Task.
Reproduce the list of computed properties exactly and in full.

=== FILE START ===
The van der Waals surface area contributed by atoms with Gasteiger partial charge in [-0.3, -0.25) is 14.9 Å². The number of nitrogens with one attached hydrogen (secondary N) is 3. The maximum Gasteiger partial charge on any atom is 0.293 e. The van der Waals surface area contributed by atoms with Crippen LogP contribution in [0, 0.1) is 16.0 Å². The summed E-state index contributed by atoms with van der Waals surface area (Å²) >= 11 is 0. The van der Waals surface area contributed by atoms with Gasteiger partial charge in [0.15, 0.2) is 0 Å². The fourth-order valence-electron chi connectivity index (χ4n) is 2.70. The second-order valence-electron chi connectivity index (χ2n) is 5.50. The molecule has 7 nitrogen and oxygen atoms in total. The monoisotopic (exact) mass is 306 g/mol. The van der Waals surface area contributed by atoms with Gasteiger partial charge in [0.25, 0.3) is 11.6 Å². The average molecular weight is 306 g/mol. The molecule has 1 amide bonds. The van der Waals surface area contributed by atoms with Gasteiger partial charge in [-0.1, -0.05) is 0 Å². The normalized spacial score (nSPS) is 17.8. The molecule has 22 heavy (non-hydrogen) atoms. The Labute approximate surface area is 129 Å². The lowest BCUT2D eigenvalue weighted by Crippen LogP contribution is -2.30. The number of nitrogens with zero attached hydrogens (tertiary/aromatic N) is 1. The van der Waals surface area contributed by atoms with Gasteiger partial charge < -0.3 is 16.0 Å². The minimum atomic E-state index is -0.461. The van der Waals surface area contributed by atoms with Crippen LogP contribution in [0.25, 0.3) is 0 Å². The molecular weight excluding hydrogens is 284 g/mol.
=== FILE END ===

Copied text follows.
The van der Waals surface area contributed by atoms with Gasteiger partial charge in [-0.3, -0.25) is 14.9 Å². The number of nitrogens with one attached hydrogen (secondary N) is 3. The maximum Gasteiger partial charge on any atom is 0.293 e. The van der Waals surface area contributed by atoms with Crippen LogP contribution in [0, 0.1) is 16.0 Å². The summed E-state index contributed by atoms with van der Waals surface area (Å²) >= 11 is 0. The van der Waals surface area contributed by atoms with Gasteiger partial charge in [0.15, 0.2) is 0 Å². The fourth-order valence-electron chi connectivity index (χ4n) is 2.70. The second-order valence-electron chi connectivity index (χ2n) is 5.50. The molecule has 7 nitrogen and oxygen atoms in total. The monoisotopic (exact) mass is 306 g/mol. The van der Waals surface area contributed by atoms with Gasteiger partial charge in [0.25, 0.3) is 11.6 Å². The average molecular weight is 306 g/mol. The molecule has 1 amide bonds. The van der Waals surface area contributed by atoms with Gasteiger partial charge in [-0.1, -0.05) is 0 Å². The normalized spacial score (nSPS) is 17.8. The molecule has 22 heavy (non-hydrogen) atoms. The Labute approximate surface area is 129 Å². The lowest BCUT2D eigenvalue weighted by Crippen LogP contribution is -2.30. The number of nitrogens with zero attached hydrogens (tertiary/aromatic N) is 1. The van der Waals surface area contributed by atoms with Gasteiger partial charge < -0.3 is 16.0 Å². The minimum atomic E-state index is -0.461. The van der Waals surface area contributed by atoms with Crippen LogP contribution in [0.25, 0.3) is 0 Å². The molecular weight excluding hydrogens is 284 g/mol.